Annexins are a well-known multigene family of Ca2+-regulated phospholipid-binding and membrane-binding proteins. Recent work employing annexin-knockdown or - knockout models has provided new insights into the biological functions of different annexin proteins. Transient annexin depletion by RNA interference and the expression of dominant-negative mutant proteins has revealed roles for the proteins in membrane processes ranging from the control of membrane structure to certain membrane transport phenomena. Although such functions correlate well with the ability of annexins to interact with cellular membranes in a reversible and regulated manner, some activities are membrane independent, probably because annexins can also engage in specific protein-protein interactions. Among other things, this is evident in annexin A1- and A2-knockout mice, which show impaired regulation of neutrophil extravasation and defects in plasmin generation, respectively.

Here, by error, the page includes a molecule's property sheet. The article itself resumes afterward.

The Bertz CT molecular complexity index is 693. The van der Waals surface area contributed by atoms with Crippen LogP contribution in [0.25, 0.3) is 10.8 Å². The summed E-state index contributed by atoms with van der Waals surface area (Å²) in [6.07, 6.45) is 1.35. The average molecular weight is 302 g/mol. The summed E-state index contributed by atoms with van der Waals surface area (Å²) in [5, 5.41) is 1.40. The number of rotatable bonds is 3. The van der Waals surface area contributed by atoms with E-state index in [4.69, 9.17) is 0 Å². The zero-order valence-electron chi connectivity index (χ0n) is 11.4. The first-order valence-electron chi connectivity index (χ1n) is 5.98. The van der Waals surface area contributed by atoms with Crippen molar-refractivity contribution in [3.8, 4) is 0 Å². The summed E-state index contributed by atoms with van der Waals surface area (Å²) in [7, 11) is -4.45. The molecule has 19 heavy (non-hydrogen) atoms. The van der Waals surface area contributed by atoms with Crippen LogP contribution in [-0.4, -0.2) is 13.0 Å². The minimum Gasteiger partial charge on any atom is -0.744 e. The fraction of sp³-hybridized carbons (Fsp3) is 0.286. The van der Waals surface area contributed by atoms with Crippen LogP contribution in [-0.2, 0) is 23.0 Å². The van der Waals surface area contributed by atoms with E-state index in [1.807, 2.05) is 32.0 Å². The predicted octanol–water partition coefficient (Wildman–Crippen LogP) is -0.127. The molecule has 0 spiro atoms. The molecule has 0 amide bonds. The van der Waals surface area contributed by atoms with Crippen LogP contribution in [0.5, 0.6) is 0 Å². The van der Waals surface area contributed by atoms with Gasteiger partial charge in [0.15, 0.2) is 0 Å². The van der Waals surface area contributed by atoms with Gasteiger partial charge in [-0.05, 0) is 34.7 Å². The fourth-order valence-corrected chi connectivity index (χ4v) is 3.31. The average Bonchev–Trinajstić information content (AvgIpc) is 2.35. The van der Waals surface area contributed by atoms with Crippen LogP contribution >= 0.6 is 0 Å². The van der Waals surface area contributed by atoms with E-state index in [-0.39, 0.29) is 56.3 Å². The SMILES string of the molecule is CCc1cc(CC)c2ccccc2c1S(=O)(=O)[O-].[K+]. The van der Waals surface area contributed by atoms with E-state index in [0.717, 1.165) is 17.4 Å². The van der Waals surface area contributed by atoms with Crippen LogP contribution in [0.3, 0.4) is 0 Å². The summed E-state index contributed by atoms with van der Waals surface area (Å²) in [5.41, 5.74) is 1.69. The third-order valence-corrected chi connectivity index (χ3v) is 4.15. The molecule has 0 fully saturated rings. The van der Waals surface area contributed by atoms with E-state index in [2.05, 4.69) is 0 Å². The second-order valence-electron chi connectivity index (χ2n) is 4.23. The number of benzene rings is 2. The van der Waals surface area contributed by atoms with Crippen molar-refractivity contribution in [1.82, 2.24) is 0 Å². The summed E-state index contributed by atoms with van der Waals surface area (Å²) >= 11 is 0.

Rescher, U., & Gerke, V. (2004, June 1). Annexins - Unique membrane binding proteins with diverse functions. Journal of Cell Science. https://doi.org/10.1242/jcs.01245